The train from Yi Chang to Shanghai involved an 8 and a half hour trip setting off at 6:40, which meant a 4:30 hotel leave, never much fun. However, the hotel had arranged a taxi for us before hand and with no traffic on the roads it was a quick trip to the Yi Chang East station. It is hard to really describe the modern Chinese railway stations. They all have one thing in common, they are HUGE, bigger than some international airports we have used. They have enough tracks and platforms to cater for a great many trains at once and, unlike the usual train travel experience around the World, the whole system works like clockwork. The older slow train system still operates, although we have found it tends to get booked out rather quickly because it is cheap compared to the high speed jobs. In some cases, the high speed train is around the same cost as air travel but the train is about the same speed (counting wait time) and much, much more comfortable. The current High Speed Rail network stands at 19,000km (more than the whole of the rest of the World combined) with 30,000km planned for 2020.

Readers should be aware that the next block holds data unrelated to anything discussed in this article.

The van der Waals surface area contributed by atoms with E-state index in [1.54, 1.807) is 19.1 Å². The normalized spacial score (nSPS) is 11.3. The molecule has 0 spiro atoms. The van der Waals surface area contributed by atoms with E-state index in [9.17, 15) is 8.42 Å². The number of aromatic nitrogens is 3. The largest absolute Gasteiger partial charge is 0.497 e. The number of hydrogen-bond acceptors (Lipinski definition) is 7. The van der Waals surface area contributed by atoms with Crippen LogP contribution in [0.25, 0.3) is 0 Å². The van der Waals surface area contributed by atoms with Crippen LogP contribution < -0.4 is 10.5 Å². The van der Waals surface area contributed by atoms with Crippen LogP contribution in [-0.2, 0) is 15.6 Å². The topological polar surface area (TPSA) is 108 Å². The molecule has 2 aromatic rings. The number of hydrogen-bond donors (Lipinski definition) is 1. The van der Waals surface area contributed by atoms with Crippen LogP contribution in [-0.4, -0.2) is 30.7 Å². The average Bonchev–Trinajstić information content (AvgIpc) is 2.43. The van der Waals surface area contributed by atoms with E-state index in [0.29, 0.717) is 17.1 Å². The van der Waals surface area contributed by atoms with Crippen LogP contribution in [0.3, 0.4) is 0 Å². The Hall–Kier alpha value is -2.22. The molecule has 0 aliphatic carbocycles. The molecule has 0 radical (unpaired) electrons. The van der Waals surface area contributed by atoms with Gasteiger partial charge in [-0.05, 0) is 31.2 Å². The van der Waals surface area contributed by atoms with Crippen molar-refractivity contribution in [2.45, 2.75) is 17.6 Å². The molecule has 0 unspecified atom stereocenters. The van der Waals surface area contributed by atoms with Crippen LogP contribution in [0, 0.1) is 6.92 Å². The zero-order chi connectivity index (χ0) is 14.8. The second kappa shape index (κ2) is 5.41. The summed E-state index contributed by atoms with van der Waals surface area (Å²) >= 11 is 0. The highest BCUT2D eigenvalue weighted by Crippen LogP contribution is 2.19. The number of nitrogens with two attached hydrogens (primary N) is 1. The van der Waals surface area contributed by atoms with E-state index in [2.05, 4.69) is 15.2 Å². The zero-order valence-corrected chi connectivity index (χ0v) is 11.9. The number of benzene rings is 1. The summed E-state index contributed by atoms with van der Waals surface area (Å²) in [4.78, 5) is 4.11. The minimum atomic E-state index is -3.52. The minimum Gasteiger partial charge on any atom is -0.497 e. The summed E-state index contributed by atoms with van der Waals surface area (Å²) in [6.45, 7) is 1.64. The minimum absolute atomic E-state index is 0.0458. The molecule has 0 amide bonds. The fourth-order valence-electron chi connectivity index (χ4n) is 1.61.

Our trip went really well up to a point. The landscape outside was unremarkable, mostly flat Yangtze floodplain covered in rice fields or smoke belching power houses. We passed the time with sleep, easy because the seats were super comfortable and the train whisper quiet and smooth, or watching movies on our tablets. The crunch came when we got an email from Booking.com to say that we had left a wallet in the hotel back in Yi Chang. We both had that “Oh shit!” feeling. The said wallet contained a few useful papers but also over $1000 in notes of various currencies, US, Vietnam Dong, Malaysian Dollars and a healthy chunk of Aussie Dollars. Christine looked so grim I didn’t have the heart to blame her, although the opportunity was clearly there. Christine spent the next hour emailing and phoning the Guo Mao Hotel in Yi Chang until she finally managed to get a good dialogue going with a very helpful girl who promised to package it up and send it on to the Novotel Hotel in Shanghai. No mention was made of the contents of the wallet but we were hopeful.